Ann McGauran 11 May 2020

Covid-19 death rates significantly higher for social care workers

Covid-19 death rates significantly higher for social care workers image

Men and women working in social care both have significantly raised rates of death involving COVID-19, according to new analysis from the Office for National Statistics  (ONS).

The death rate for males working in social care was 23.4 per 100,000 (45 deaths) and 9.6 per 100,000 for females (86 deaths).

Healthcare workers, including doctors and nurses, were not found to have higher rates of death involving COVID-19 when compared with the rate among those whose death involved COVID-19 when compared with the rate among those of the same age and sex in the general population.

Men working in the lowest skilled occupations had the highest rates of death involving COVID-19, with 21.4 deaths per 100,000 males (225 deaths). Among men, a number of other occupations were found to have raised rates of death involving COVID-19, including taxi drivers and chauffeurs (36.4 deaths per 100,000), bus and coach drivers (26.4 deaths per 100,000) and chefs (35.9 deaths).

The deaths related to COVID-19 by occupation for England and Wales for deaths registered up to and including April 20, 2020.

The ONS also looked at which occupations have the highest potential to exposure to COVID-19. It found a ‘clear correlation’ between exposure to disease and physical proximity to people across all occupations.

Three quarters of workers in occupations requiring the most frequent contact with people, and exposure to disease, are women, said the ONS.  Workers age 55 and over are over-represented as care escorts, ambulance staff (excluding paramedics), and as houseparents and residential wardens.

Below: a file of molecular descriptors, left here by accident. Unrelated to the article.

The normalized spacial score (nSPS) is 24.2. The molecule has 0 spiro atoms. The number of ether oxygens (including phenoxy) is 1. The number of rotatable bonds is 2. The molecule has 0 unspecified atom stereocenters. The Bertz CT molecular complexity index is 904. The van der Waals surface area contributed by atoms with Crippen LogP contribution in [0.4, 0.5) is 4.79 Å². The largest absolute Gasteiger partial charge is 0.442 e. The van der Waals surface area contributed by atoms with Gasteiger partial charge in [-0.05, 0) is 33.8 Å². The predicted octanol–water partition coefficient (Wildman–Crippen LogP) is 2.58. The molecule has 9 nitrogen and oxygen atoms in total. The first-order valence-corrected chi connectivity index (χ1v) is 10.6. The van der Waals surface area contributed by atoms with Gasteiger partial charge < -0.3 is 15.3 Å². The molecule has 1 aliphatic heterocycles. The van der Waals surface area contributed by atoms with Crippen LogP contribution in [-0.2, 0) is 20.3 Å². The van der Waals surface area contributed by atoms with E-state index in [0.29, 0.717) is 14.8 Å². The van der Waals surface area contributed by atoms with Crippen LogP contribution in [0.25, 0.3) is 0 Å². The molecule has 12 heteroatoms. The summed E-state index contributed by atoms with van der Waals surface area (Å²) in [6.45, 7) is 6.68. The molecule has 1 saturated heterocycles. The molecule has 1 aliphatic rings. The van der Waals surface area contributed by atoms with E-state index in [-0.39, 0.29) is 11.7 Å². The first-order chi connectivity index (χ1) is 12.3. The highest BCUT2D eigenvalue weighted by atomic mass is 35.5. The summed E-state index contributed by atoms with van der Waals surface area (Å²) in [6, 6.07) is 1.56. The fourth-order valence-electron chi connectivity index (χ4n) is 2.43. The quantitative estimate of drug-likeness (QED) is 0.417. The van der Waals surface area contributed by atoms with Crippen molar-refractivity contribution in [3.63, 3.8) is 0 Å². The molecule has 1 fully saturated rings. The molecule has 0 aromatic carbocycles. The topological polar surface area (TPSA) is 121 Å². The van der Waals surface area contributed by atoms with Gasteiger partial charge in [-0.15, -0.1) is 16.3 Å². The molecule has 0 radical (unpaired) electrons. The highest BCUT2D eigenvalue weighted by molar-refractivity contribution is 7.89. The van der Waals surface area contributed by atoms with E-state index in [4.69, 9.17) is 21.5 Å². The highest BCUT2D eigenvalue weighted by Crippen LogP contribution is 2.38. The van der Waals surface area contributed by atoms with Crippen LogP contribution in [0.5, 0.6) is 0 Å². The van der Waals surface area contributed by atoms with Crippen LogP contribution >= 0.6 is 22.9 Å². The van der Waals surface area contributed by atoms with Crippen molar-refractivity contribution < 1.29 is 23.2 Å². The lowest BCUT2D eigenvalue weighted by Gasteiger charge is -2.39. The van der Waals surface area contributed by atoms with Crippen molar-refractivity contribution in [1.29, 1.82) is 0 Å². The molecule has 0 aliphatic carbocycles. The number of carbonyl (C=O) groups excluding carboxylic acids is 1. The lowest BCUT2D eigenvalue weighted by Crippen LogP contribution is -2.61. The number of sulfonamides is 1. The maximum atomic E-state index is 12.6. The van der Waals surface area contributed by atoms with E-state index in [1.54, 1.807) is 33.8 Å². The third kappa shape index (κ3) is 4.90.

Six out of 16 of the occupations with very high potential exposure have median pay lower than the UK average of  £13.21 an hour, the ONS added.

Ben Humberstone, deputy director for health analysis and life events at the ONS, said more work would be needed to establish why the rates of COVID-19 deaths are significantly higher in men and women working in social care.

 ‘Even though our analysis suggests that social care occupations have a lower exposure to disease than healthcare workers, both men and women working in social care had significantly raised rates of COVID-19 deaths.

‘There are many different reasons why this could be the case and further work will be needed to look at this.’

Cllr Ian Hudspeth, chairman of the Local Government Association’s (LGA) Community Wellbeing Board, said: ‘These shocking statistics are another tragic reminder about the essential need for our vital social care workers to be fully protected and equipped to look after themselves, as well as our most elderly and vulnerable.

‘The Government’s online PPE ordering system needs to be fully operational as soon as possible, so that councils and care providers can directly request that critical protective equipment gets to the frontline where it is desperately needed.'

The power of local systems to save lives image

The power of local systems to save lives

Councils and their partners could do even more to contain the spread of COVID-19 if properly funded to undertake a robust localised system of testing, tracking and tracing, argues Professor Donna Hall.
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